political relations with Israel. The Arab-Israeli conflict also impacted Turkish foreign policy indirectly by mobilizing public opinion. The Turkish public had always been attentive to the conflict, which resonated with important sectors in Turkey, as it
A Discussion of New Right Elements in German Right-wing Extremism Today
Unconditional Pursuit of Influence Although the New Right of the Federal Republic of Germany has constantly experienced both highs and lows in its history, there certainly have been specific instances of success, particularly in terms of shaping public opinion
Bernd Eichinger's Der Untergang is the first all-German production in fifty years to feature Hitler in a full-length dramatic film. This article explores the choices and intentions of the producer/scriptwriter, aspects of German public opinion about Hitler, and the critical responses to what was widely seen as an effort to humanize Hitler on screen-though I argue it was ultimately more an effort to finally lay Hitler to rest.
Murad Idris, David Albert, Yitzhak Dahan, Nancy E. Berg and Barbara U. Meyer
Jacob Shamir and Khalil Shikaki, Palestinian and Israeli Public Opinion: The Public Imperative in the Second Intifada Review by Murad Idris
Eytan Gilboa and Efraim Inbar, eds., US-Israeli Relations in a New Era: Issues and Challenges after 9/11 Review by David Albert
Uri Cohen and Nissim Leon, The Herut Movement’s Central Committee and the Mizrahim, 1965–1977: From Patronizing Partnership to Competitive Partnership Review by Yitzhak Dahan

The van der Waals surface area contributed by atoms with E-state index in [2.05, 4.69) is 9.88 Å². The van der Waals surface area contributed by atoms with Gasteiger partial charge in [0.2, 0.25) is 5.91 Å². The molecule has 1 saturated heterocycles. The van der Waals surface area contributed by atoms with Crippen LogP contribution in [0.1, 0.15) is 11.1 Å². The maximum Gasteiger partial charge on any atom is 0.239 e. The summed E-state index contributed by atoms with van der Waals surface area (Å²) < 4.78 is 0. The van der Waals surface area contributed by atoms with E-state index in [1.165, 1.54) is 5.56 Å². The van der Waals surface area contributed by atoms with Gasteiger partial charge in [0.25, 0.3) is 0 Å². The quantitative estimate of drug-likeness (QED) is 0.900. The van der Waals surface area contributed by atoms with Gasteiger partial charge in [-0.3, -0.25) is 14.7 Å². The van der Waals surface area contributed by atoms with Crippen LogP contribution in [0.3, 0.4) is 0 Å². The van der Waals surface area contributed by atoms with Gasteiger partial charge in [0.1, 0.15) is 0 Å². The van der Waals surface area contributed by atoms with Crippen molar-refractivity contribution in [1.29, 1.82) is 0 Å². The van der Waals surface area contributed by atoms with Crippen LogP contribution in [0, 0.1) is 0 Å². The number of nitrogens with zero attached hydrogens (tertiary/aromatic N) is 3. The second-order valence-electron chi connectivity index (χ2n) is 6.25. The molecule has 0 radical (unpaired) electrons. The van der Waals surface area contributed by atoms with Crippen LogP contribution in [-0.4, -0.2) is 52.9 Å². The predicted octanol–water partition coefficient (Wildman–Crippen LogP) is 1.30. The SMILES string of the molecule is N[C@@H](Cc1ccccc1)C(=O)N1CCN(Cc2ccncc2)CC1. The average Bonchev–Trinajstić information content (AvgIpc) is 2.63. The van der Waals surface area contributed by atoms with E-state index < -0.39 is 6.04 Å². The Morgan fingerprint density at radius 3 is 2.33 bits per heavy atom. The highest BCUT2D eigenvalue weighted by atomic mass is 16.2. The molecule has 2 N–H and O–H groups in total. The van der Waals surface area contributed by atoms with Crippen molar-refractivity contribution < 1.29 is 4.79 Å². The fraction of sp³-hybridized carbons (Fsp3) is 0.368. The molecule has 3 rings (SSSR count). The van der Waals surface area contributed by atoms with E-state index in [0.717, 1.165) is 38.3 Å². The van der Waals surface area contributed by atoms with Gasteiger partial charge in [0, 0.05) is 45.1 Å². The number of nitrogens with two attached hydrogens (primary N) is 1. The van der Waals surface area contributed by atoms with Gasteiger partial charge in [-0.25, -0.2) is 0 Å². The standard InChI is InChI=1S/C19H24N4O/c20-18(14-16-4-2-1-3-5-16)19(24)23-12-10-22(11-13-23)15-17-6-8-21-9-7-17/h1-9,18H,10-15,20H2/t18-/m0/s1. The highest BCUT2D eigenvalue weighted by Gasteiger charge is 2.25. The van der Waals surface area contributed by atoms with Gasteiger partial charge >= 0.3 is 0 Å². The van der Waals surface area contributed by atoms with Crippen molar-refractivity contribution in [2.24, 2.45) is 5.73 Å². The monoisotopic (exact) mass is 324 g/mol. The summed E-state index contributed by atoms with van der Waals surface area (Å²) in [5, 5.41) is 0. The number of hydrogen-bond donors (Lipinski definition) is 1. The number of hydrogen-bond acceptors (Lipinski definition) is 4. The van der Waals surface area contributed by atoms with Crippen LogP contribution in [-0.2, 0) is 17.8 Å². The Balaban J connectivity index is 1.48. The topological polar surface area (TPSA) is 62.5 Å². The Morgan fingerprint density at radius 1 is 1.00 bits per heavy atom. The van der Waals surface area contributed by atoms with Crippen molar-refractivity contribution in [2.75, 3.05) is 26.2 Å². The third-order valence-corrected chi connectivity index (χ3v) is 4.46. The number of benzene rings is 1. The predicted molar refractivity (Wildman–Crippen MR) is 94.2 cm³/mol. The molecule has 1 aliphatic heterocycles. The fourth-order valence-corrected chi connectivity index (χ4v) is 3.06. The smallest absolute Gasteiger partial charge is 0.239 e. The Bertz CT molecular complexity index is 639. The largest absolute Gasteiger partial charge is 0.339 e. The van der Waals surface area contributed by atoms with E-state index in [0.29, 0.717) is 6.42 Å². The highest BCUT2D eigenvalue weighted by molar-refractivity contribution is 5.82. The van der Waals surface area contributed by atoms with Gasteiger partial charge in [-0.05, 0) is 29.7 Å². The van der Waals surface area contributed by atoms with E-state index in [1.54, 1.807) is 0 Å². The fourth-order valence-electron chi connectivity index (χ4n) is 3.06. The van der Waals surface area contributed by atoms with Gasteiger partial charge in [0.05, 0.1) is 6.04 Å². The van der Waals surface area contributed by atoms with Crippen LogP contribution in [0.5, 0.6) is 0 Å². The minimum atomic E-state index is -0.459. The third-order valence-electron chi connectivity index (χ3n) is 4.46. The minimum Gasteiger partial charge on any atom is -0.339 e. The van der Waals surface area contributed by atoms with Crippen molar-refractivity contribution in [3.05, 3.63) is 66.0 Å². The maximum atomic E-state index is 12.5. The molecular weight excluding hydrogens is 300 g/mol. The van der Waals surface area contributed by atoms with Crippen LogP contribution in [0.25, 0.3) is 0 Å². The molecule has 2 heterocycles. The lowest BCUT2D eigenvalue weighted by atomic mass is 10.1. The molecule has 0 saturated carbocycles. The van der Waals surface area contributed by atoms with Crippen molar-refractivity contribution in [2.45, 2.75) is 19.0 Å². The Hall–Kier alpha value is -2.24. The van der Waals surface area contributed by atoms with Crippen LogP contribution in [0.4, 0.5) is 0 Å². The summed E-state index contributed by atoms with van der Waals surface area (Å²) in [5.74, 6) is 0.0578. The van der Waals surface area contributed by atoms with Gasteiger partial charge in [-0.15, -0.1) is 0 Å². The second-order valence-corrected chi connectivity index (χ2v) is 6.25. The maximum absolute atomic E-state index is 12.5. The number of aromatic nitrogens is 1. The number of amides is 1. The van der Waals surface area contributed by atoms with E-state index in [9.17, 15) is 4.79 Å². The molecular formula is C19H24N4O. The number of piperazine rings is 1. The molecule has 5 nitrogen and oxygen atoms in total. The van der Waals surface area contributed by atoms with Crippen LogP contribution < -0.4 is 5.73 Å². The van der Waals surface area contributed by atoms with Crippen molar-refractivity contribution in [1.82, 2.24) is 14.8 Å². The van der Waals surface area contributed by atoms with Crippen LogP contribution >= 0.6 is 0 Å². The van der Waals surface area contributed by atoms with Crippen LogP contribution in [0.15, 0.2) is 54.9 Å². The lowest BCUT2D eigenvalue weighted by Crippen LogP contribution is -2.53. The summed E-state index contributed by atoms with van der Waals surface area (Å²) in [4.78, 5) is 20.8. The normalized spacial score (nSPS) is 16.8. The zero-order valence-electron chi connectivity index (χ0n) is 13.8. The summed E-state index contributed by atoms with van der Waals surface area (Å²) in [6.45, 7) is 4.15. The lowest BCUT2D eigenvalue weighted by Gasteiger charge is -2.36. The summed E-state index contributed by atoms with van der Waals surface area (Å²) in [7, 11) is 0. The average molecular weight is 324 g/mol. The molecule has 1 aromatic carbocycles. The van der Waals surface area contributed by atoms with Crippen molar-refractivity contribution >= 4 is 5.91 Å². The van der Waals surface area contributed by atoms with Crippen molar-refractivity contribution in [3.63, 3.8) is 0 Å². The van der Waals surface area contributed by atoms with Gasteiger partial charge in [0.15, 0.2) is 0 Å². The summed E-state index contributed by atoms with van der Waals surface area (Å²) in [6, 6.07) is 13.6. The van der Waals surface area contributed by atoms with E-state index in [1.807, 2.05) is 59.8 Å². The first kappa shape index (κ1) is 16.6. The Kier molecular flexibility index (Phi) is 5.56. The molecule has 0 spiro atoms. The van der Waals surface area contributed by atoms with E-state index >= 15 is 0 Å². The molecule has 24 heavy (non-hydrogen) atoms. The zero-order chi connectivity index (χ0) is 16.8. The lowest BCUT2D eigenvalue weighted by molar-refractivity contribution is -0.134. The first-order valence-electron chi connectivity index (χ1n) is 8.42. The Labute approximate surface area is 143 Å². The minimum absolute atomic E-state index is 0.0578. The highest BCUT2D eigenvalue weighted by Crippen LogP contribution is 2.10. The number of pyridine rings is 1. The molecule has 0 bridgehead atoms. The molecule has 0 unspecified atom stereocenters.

Sharon Aronson-Lehavi, ed., Wanderers and Other Israeli Plays Review by Nancy E. Berg
Shalom Goldman, Zeal for Zion: Christians, Jews, and the Idea of the Promised Land Review by Barbara U. Meyer
Jean-Paul Sartre and Ronald Aronson
In early 1945, with the war not yet over, Sartre travelled to the United States for the first time. He travelled with a group of correspondents who were invited in order to influence French public opinion favourably towards the United States.1 Sartre was sent by his friend Albert Camus to report back to Combat, the leading newspaper of the independent left. Once invited, he arranged also to report back to the conservative newspaper, Le Figaro. Simone de Beauvoir reports that learning of Camus’ invitation in late 1944 was one of the most exciting moments of Sartre’s life.
Christopher J. Anderson and Frank Brettschneider
Although the German constitution does not provide for the direct
election of the head of the executive branch by the people, the preeminent
position of the federal chancellor has long tempted commentators
to describe the German political system as a “chancellor
democracy.”1 Based on this characterization, one might be tempted
to assume that the German election of 2002 was therefore about
electing a chancellor. To be sure, if voters could have voted for the
chancellor directly in 2002, Gerhard Schröder would have easily
defeated Edmund Stoiber. Yet, despite public opinion polls that never
once showed the challenger outpolling the chancellor throughout the
entire election year, the election turned out to be a cliffhanger.